Young migraine sufferer strives to help others affected

Girl Scout, Daisy Griffin, embarks on a fantastic project to write a migraine book for children

Daisy, from the USA, recently contacted us after hearing about Migraine Action’s Get Creative art competition from a friend who runs a migraine support group.

Daisy knows all too well how bad a migraine can be: How Daisy would show her migraine. How do yours compare?

“Both of my parents get severe migraines, so when I was younger and frequently getting really bad headaches that kept me in bed and throwing up, they knew what was going on. I had my first MRI and was diagnosed at age 5!

Life with migraines has always been hard, but for a while I was doing pretty well. During the past few years, however, my migraines have been getting worse, and last year my migraines reached the point where they were almost daily, and not even my prescribed medicine could lessen the pain.

 

Daisy asks for help from Migraine Action supporters

After a particularly bad 10 day migraine that sent me to the hospital for a few days, my parents and neurologist decided we needed to do something. 

I ended up staying for a week at St. Joseph's Hospital in Chicago. There is an entire unit at the hospital just for migraine patients, run by the Diamond Headache Clinic. They started me on DHE (Dihydroergotamine) through an IV every 8 hours for 2 hours.

The first time I was in the hospital in New York, I was given the DHE every 6 hours over 30 minutes, which made me throw up a lot and made it impossible to sleep well. The situation in Chicago was much better, and since I wasn't sick all the time, I could try many alternative treatments. I did biofeedback, which is when they put electronic sensors on my head and hooked me up to a computer so I could see my tension levels and what made them better or worse. I also did yoga and got to talk with other migraine patients, some even younger than I am!

The doctors also put me on two new preventative medications, Nortriptyline and Bystolic. Since my stay in the hospital, I have been doing a lot better. I really feel like the medicine I’m on is working, along with the alternative treatments and techniques I learned!”

 

Daisy needs your help!

As part of the Girl Scouts America Gold Award (the highest achievement that you can earn), Daisy must complete a “take action project” that has a sustainable impact on the world. And what better subject to focus on than something she knows all too well - migraine. Do your migraines include head pain?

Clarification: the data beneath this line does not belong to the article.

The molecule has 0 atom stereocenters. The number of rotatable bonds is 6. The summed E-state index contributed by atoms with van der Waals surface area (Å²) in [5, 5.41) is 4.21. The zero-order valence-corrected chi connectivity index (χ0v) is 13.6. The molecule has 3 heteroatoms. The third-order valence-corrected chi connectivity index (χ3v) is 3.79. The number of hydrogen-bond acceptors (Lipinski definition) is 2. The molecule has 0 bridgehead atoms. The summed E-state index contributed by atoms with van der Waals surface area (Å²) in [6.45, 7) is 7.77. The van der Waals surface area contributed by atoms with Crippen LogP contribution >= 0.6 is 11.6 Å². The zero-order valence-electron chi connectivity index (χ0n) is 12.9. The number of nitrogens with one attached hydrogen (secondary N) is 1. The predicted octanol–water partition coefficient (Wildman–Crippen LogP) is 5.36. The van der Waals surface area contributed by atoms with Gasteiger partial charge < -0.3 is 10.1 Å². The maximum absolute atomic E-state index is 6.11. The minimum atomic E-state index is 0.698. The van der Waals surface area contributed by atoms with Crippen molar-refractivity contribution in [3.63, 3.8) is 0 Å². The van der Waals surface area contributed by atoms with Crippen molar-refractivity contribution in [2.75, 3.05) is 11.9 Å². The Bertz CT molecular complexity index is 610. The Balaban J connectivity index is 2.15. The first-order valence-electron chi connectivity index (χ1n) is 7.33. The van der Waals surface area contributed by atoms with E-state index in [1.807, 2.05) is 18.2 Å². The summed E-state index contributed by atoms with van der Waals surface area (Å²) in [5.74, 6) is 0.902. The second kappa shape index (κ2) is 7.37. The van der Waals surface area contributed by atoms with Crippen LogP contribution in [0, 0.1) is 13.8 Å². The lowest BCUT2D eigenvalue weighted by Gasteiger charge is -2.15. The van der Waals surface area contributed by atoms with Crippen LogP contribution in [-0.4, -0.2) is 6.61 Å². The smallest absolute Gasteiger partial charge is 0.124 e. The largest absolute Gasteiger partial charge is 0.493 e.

We asked Daisy to tell us more about why she had chosen to focus on migraine for her Gold Award;

“Now that I’m doing better, I want to do things to help other people with migraines who are still suffering. This past summer, I sailed across the Long Island Sound to raise money for migraine research. Now I have a new project as part of my Gold Award!”

“I decided to begin writing a migraine book. I know how hard it is to grow up with them. I felt frustrated and lonely.

I had no idea that so many other kids were going through the same thing! Now I know that 10% of school-age children suffer from migraines, and half of all migraine sufferers have their first attack before the age of 12.

When I first came up with an idea to write a children’s book, I searched around for books for kids with migraines. I was surprised that I wasn’t able to find any! My goal is to write a book that explains what a migraine is, how it feels, and tips for dealing with it. I also want to let kids know that this is not something they are alone with, and that lots of other kids have or are learning to live with them.

 

What you can do?

 How would you describe your migraines?

"If you are under 18 and you experience migraines, or you know a child or young person with migraines, then I’m asking for your help! I’d love to receive any drawings and/or comments about:

1. How you feel when you get a migraine, and

2. What helps prevent or treat your migraines? (Please include the child’s first name and age).

I plan to share the migraine book within and beyond my local community, and inspire others to take action too.”

 

If you would like to help support Daisy in her project to break migraine stigmas, send your artwork or comments to Migraine Action 4th Floor, 27 East Street, Leicester LE1 6NB, or email it to info@migraine.org.uk

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